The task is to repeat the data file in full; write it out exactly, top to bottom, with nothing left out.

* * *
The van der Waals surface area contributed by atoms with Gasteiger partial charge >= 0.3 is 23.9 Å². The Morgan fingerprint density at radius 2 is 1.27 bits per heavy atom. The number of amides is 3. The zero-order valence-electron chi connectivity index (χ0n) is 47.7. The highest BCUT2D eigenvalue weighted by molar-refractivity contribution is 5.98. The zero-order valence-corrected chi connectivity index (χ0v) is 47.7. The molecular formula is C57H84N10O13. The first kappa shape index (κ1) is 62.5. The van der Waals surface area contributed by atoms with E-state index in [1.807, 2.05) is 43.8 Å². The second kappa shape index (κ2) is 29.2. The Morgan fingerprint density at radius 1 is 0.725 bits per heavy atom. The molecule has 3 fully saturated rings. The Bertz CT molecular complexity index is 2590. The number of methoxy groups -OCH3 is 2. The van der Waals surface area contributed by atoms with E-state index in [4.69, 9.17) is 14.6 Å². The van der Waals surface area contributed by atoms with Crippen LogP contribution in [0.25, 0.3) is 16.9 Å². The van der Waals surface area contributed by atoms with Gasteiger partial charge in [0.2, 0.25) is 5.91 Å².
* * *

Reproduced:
The van der Waals surface area contributed by atoms with Gasteiger partial charge >= 0.3 is 23.9 Å². The Morgan fingerprint density at radius 2 is 1.27 bits per heavy atom. The number of amides is 3. The zero-order valence-electron chi connectivity index (χ0n) is 47.7. The highest BCUT2D eigenvalue weighted by molar-refractivity contribution is 5.98. The zero-order valence-corrected chi connectivity index (χ0v) is 47.7. The molecular formula is C57H84N10O13. The first kappa shape index (κ1) is 62.5. The van der Waals surface area contributed by atoms with E-state index in [1.807, 2.05) is 43.8 Å². The second kappa shape index (κ2) is 29.2. The Morgan fingerprint density at radius 1 is 0.725 bits per heavy atom. The molecule has 3 fully saturated rings. The Bertz CT molecular complexity index is 2590. The number of methoxy groups -OCH3 is 2. The van der Waals surface area contributed by atoms with E-state index in [4.69, 9.17) is 14.6 Å². The van der Waals surface area contributed by atoms with Crippen LogP contribution in [0.25, 0.3) is 16.9 Å². The van der Waals surface area contributed by atoms with Gasteiger partial charge in [0.2, 0.25) is 5.91 Å².